Fingertip Amputation Hangs Over Gas Company
(CN) - Chesapeake Energy may be liable to a drill-rig worker who had a fingertip amputated after a metal catwalk collapsed underneath him, a federal judge ruled.
The catwalk gave way beneath Todd Shamblin's feet while he was moving a sheave block pulley from a Pennsylvania drill rig on Dec. 15, 2009, according to the undisputed facts.
Shamblin claims his right hand was severely injured and permanently disabled as a result of the accident, with such injuries as broken finger bones and other wounds.
The rig worker ultimately had to have a fingertip amputated.
Shamblin and his wife later sued his alleged employers - Chesapeake Energy Corp., Chesapeake Appalachia LLC, Nomac Drilling LLC, and others - in 2011 for negligence.
It is unclear, however, who exactly employed Shamblin at the time of the accident.
Shamblin claims that after the accident, a "drilling safety investigation report" was prepared on a Chesapeake Energy form, and that a worker's compensation judge found that Shamblin sustained his injuries "during the course of his employment with Chesapeake Energy Corp."
On the other hand, Chesapeake Appalachia leased the drilling site and operated the natural-gas well where the accident occurred, according to a statement of facts from the defendants.
The record also shows, however, that prior to the accident, Shamblin received paychecks and W-2s from Nomac, while a "drilling bid proposal and daywork drilling contract" identifies Chesapeake Appalachia as "operator" and Nomac as "contractor."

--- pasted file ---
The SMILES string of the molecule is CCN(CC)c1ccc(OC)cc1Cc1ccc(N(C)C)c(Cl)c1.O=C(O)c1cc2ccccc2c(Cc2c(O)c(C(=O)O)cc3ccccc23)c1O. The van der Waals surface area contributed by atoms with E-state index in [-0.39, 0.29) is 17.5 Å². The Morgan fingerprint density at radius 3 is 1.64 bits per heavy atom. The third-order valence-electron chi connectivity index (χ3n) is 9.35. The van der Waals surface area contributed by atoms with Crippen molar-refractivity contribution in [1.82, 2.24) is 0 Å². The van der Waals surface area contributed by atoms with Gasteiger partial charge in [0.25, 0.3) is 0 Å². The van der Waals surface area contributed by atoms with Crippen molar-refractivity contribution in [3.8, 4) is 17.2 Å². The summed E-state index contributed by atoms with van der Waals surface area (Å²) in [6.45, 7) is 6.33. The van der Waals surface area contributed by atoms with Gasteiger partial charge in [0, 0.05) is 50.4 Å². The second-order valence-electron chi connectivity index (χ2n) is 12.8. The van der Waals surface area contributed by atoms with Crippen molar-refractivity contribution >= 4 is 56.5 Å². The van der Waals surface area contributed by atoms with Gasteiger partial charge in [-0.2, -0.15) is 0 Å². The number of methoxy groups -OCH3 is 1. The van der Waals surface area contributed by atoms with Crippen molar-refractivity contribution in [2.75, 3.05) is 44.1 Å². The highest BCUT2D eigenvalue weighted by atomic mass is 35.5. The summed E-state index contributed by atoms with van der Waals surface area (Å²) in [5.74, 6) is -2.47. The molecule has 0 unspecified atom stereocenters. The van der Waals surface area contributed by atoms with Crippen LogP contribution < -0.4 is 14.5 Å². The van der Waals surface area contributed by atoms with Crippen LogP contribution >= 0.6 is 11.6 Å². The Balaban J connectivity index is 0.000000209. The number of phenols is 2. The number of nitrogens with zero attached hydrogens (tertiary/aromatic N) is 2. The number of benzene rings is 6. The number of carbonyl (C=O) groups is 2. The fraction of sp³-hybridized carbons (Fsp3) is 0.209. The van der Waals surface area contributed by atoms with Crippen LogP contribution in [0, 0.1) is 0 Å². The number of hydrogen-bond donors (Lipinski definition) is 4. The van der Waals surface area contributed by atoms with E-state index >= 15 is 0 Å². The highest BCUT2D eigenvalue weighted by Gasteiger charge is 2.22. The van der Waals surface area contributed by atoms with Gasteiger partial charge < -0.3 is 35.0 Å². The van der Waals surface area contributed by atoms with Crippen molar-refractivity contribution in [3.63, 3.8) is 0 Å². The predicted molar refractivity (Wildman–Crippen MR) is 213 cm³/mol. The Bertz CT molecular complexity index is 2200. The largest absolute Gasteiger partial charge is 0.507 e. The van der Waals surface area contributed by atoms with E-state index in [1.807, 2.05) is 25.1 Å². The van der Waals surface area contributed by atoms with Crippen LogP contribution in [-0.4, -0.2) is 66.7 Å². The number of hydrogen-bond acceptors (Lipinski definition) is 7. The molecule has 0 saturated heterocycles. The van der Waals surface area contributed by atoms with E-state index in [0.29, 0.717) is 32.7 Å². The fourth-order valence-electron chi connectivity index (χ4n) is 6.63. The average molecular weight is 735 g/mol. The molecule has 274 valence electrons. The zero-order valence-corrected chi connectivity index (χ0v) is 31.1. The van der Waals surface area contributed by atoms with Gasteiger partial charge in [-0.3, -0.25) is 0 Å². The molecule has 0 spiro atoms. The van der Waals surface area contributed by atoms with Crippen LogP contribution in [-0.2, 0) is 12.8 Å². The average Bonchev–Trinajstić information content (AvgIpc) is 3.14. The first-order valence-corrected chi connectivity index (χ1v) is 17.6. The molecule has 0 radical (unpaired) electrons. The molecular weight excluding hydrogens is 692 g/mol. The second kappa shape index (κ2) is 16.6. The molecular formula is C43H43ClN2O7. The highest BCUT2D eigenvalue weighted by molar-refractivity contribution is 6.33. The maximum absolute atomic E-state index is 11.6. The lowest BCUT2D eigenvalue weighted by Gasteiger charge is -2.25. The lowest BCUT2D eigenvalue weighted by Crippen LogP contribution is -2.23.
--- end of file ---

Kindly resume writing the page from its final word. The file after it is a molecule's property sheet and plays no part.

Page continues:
Chesapeake Energy, Chesapeake Appalachia and Nomac moved for summary judgment, but U.S. District Judge A. Richard Caputo denied the motion Feb. 26.
"Although moving defendants argue that Chesapeake Energy was designated as Shamblin's employer in the workers' compensation proceeding only because its insurer, Liberty Mutual, set up the claim in such a manner, moving defendants fail to substantiate this statement with a citation to any evidence in the record," Caputo wrote.
While evidence suggests that Appalachia retained Nomac as an independent contractor, "the circumstances of the Chesapeake Appalachia-Nomac relationship are not clear on the present record," the Scranton-based judge found, tossing aside Appalachia's statutory employer defense.
Chesapeake Appalachia had a duty to ensure safety at the drill site, the ruling states.
The company's contract with Nomac "requires Chesapeake Appalachia and its representatives and subcontractors to support Nomac Drilling's safety policies and procedures," Caputo wrote. "Moreover, there is evidence in the record that Chesapeake Appalachia employed full-time, on-site employees where the accident occurred. One Chesapeake Appalachia employee was responsible for drilling site safety oversight and ensuring that all work was performed in compliance with Chesapeake Energy's 'Environmental, Health & Safety (EH&S) Manual,' while another employee was to monitor drilling operations to include safety activities on a given site. ... In view of this evidence, Chesapeake Appalachia had a duty to ensure the drilling site was safe for workers."
Based in Oklahoma City, Chesapeake Energy reported more than $12.3 billion in revenue in 2012.